However, a difficult arises as to the fact that there is clearly an intervening event which actually leads to the death. While Jon was clearly expecting Ian to be injured, it was not reasonable for him to think that he would be allergic to antibiotics and that the doctor would not notice and give them to him. At the same time the but for principle is at work. In other words, but for the actions of Jon, Ian would have never been in the hospital in the first place. The intervening event and but for principles would create ...
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(Criminal Liability Case Study Example | Topics and Well Written Essays - 1000 Words)
“Criminal Liability Case Study Example | Topics and Well Written Essays - 1000 Words”, n.d. https://studentshare.net/law/307978-criminal-liability.
She estimated that she needed a computer worth around 200 but was told by Alec that for the kind of work she wanted a computer for, she needed one that is worth 2000. In fact the same computer is sold by the shop at 1000 but Alec took advantage of the old woman and charged her more money.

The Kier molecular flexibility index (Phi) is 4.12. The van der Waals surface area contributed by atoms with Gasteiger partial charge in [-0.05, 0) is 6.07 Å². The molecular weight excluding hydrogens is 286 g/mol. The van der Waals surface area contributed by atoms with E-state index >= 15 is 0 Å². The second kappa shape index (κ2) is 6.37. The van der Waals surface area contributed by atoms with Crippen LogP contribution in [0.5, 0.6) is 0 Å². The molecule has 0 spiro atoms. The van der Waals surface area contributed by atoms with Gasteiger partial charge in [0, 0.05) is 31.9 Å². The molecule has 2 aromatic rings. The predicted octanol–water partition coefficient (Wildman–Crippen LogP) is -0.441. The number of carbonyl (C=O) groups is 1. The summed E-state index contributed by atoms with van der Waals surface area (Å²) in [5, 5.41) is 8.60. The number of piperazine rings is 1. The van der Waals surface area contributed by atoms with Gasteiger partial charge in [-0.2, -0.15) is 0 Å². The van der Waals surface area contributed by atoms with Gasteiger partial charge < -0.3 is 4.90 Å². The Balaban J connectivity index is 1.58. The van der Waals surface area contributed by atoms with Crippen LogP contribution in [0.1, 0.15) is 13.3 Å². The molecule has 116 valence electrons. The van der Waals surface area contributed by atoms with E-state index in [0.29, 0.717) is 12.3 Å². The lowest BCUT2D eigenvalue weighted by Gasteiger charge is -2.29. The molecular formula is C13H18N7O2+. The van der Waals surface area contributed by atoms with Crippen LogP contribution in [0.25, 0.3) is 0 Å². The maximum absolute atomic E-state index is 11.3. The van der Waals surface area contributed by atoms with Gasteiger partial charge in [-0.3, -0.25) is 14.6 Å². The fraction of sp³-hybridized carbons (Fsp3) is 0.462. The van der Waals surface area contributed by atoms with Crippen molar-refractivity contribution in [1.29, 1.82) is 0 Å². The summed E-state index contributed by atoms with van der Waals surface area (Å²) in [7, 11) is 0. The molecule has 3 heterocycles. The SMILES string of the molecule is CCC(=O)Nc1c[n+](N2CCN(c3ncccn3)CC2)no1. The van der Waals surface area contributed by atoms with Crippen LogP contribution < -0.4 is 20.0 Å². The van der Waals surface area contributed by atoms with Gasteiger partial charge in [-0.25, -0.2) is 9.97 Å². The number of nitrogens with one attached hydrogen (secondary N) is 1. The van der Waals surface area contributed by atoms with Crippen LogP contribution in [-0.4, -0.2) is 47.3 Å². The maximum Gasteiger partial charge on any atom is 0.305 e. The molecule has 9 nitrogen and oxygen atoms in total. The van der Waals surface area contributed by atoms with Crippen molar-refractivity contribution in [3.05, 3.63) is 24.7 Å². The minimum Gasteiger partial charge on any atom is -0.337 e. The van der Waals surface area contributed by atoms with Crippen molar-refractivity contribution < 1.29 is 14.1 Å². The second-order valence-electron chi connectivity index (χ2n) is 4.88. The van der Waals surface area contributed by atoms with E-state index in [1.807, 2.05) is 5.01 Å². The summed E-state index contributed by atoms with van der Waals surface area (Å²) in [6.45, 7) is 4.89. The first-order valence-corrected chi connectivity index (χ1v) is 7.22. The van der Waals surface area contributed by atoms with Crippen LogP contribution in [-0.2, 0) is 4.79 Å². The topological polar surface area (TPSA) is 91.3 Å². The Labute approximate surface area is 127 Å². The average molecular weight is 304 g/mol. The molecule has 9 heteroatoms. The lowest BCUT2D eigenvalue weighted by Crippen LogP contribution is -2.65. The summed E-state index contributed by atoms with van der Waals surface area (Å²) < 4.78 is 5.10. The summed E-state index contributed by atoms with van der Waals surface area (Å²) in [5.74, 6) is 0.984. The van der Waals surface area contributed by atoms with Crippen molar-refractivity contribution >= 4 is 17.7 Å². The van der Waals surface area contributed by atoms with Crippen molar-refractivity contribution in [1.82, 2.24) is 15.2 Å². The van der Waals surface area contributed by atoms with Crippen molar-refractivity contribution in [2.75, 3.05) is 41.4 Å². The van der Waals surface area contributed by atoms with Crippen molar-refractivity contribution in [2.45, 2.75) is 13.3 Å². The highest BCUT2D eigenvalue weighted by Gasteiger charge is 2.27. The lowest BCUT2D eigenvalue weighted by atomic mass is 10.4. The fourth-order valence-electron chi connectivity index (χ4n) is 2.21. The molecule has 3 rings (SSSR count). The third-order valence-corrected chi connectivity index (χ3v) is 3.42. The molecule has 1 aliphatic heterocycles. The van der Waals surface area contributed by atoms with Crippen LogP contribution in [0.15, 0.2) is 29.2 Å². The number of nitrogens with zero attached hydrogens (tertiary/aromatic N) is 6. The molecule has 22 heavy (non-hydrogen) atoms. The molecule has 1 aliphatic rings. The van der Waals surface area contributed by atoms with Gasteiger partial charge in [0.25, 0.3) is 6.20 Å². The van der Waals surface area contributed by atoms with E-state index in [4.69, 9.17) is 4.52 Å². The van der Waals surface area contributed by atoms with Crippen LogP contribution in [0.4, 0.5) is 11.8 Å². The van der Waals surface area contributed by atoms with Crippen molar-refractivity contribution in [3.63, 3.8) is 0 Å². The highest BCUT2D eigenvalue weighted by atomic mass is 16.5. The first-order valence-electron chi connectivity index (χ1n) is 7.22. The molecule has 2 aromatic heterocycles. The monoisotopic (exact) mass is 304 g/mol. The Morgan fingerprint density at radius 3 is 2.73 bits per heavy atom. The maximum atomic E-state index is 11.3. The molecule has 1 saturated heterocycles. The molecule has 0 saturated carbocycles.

She packs her bags and goes. Not knowing what to do, Alan picks up a hunting rifle and goes in search of Clive. He looks through the pub window and sees both Betty and Clive together. Whilst taking aim at Clive with the rifle, Dennis, an old friend from the pub, staggers over Alan and gives him a hard slap on the back.
This results in Fern falling to the pavement and hitting her head, causing an injury from which she dies 2 weeks later.
In this paper I will identify the type of offences applicable to both cases; at the same time I will define what the offences are, and explain them with respected to the law, while indicating how the law applies in this case.
This answer first deals with Alan, then Ed & Doctor Fiona. It will finally envisage Alan's criminal liability for Clive & Betty's death. In order to establish liability it need to discuss actus reus, mens rea and defences.
Alan may be charged under murder or manslaughter.